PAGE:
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I think maybe ten.  Yeah, ten years old I was at the time.  No can remember really good cuz', I was, um ... TEN I told you!! Eh, you gotta pay attention! We was living Lusitana Street, Punchbowl side above the Board of Water Supply. We was renting one small duplex from one Portagee man who lived in da big house that you had to pass to get to our place.  His tutu was always on the front porch in her rocking chair waving when we pass. "Aloha, Tutu" we would always say as we walked by with the grocery bags from G.E.M. store.  She would wave and give us a toothless grin.

In front of our place was one nuddah big house.  One Japanee family lived there.  I think had about tree or fo' kids.  One kid was my age.  Small Ray had da kine pomade slick back hair.  Him and me was ace mango tree climbers.  Summer time if we neva go down Tutuman's house in Waimea, me and Small Ray would spend the days building one treehouse in the mango tree.  Ok, not one real treehouse like you see in the movies.  Ours was more like one semi-platform fo' stand, sit, sleep, jump from. Gotta watch for da splinters and nails sticking up. I tink us guyz when deplete the bandaid supply in both our houses summer time.

We neva did see Small Ray's dad up in the daytime.  Ok, only once in a while we saw Big Ray.  One time I saw him taking out the trash early in the morning when Small Ray and me was walking to school. Small Ray said: "Oh shit, I forgot to take out the trash. Today is rubbish day."  When me and Small Ray got to the street, Big Ray was pushing some newspapers down in the galvanize rubbish can with his hands. "Ray-boy", Big Ray said, "You and me going round and round when you come home from school." I knew what that meant.  "You know today is rubbish day, boy.  You guyz only get play on your mind." Big Ray turned his back on us and walked off in a huff.

That was really the first time I got a good look at Big Ray.  You see, you would never see him around in the daytime.  His skin was pale white for one Japanee guy and he was big.  Look like he work out because he had broad shoulders and a bulky muscular body.  He work dark glasses and had his hair slicked back like Small Ray except he had it long in da back tied in one pony tail.  I was scaid of Big Ray.  Oh yeah, Big Ray had couple tattoos on his biceps and neck.  Was Japanee writing and one samurai fightah with one sword tattoo on his forearm.  I never like be on da bad side of Big Ray.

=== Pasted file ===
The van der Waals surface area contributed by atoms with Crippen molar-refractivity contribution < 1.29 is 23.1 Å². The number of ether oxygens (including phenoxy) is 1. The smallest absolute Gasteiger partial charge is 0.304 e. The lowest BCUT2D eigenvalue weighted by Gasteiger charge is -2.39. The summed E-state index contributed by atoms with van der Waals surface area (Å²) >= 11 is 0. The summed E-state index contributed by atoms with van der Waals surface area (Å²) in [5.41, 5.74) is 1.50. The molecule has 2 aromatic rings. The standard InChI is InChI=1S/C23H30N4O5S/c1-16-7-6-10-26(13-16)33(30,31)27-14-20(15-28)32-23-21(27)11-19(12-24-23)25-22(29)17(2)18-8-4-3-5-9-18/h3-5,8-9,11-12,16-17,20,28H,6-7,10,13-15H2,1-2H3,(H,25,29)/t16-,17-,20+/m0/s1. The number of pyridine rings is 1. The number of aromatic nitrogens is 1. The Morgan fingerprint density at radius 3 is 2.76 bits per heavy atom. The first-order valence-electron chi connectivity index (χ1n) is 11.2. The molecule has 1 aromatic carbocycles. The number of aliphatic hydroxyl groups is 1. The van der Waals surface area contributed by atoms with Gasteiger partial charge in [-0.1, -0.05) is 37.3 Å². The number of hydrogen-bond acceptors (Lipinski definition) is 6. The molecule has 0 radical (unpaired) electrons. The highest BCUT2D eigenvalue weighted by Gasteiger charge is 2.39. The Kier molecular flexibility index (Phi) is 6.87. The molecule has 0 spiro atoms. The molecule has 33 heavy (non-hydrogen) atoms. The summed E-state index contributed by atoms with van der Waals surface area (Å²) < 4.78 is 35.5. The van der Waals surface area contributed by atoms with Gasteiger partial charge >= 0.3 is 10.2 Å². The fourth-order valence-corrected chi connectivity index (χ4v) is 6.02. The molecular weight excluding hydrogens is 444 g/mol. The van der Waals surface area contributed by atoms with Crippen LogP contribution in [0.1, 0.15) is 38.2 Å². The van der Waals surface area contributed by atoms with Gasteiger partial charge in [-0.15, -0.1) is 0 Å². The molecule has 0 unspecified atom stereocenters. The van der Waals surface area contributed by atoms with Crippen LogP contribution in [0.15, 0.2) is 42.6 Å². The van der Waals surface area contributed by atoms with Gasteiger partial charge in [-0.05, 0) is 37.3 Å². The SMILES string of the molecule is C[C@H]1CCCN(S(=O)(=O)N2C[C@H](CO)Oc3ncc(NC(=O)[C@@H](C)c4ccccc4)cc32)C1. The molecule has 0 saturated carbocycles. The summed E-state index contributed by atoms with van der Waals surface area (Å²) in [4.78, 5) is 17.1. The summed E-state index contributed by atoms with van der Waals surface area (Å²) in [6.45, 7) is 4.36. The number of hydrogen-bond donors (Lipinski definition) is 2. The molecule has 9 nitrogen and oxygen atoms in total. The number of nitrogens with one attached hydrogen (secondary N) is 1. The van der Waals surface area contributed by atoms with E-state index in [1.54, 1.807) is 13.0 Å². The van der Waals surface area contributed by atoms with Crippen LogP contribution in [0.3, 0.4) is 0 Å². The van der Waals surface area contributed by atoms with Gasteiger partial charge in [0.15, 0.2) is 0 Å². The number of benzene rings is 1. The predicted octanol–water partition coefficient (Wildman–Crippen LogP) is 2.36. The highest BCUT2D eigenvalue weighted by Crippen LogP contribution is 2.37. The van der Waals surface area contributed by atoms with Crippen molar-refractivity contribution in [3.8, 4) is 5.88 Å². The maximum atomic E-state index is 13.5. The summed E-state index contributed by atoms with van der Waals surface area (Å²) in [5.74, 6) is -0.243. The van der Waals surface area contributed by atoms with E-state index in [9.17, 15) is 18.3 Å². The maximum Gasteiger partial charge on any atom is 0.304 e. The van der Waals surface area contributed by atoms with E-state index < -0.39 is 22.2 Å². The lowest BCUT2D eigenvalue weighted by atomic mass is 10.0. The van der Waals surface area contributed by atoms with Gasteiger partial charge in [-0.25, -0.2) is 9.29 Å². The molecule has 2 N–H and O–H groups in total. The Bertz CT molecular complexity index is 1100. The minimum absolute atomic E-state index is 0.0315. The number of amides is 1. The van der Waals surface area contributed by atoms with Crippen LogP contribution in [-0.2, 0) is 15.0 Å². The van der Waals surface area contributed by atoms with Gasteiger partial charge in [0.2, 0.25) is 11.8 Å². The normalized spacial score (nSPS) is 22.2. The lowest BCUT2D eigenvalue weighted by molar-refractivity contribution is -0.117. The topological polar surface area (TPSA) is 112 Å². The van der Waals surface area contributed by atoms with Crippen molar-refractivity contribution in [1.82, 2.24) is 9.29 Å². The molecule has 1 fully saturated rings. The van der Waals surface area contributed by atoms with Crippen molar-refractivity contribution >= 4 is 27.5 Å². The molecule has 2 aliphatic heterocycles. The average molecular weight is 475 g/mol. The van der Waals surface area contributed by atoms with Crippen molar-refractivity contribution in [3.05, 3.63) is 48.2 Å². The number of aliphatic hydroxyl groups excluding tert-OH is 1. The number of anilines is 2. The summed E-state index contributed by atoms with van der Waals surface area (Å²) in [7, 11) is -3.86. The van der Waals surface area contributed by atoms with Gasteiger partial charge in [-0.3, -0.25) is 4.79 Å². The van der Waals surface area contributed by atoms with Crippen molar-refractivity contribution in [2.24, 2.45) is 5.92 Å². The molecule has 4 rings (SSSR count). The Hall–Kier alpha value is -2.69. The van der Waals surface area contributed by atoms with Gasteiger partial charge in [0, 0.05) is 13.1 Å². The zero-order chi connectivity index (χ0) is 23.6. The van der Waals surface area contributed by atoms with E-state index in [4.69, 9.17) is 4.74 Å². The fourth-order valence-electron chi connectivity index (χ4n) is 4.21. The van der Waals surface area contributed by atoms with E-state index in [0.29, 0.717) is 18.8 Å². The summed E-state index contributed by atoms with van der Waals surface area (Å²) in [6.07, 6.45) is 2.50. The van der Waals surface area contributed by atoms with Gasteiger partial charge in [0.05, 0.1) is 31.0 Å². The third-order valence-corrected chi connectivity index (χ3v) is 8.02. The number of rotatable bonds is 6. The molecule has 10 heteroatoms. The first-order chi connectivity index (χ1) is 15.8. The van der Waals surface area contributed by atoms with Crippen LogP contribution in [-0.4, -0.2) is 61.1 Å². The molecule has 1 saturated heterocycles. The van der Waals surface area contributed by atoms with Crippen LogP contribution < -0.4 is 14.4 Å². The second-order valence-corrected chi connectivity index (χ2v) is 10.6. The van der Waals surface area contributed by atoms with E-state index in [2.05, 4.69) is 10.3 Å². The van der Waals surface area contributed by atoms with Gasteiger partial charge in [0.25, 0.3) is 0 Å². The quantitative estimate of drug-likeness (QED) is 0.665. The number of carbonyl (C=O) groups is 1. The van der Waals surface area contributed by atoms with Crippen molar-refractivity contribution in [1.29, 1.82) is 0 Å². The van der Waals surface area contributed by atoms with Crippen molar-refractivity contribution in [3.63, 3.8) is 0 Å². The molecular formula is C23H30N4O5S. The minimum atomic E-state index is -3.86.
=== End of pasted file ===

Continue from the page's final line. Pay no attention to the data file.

Aftah school was homework time.  I was desperately trying to master the art of fractions and percentages on the back porch when I heard someone playing a saxophone.  Mello kine.  Jazz kine.  Cool kine.  Smooth kine.  Sexy kine.  Hoo I liked it right away.  Who ewa was playing, was playing to one record cuz' I could hear the drums and piano in the background. The saxophone music was live but.  I went insai the house and looked out the bedroom window in the direction of the music.  It was coming from Small Ray's house.

Next day was Saturday no mo' school.  I stay raking leaves around the mango tree cuz'  "no can play until all the leaves stay raked" was da rule!  I stay looking up the mango tree wishing all the leaves fall down already so no mo' fall down.  Small Ray come out his house from the back with the screen door slamming.

"Eh," he go, "I gotta go shopping with my muddah. She sed if your muddah sed ok, you can come with us."

"Nah, no can, " I go, "gotta help my fuddah clean car."

"K'den" Small Ray go, "bumbye den."  And he was gone.

Finally in the late afternoon, I stay in the "tree house" making believe get Indians attacking da fort and I hear the music again.  Dis time I climb down and sneak ova by Small Ray's house.  I go by the back screen door and peek insai their kitchen.  I smell rice cooking.  Can tell eh, when get rice cooking?

I see sitting at the kitchen table, Big Ray with his dark glasses on and pony tail.  He has leather cross-the-toe slippahz on and his foot is tapping to the music. He get one white undershirt on and his back is to me.  The music is playing loud.  I can hear the brushes on the snare drum.  The piano is playing the melody.  Big Ray puts the saxophone to his mouth and waits. Just when the piano part pauses Big Ray begins to blow.  Oooooh  man, what sweet sounds he makes.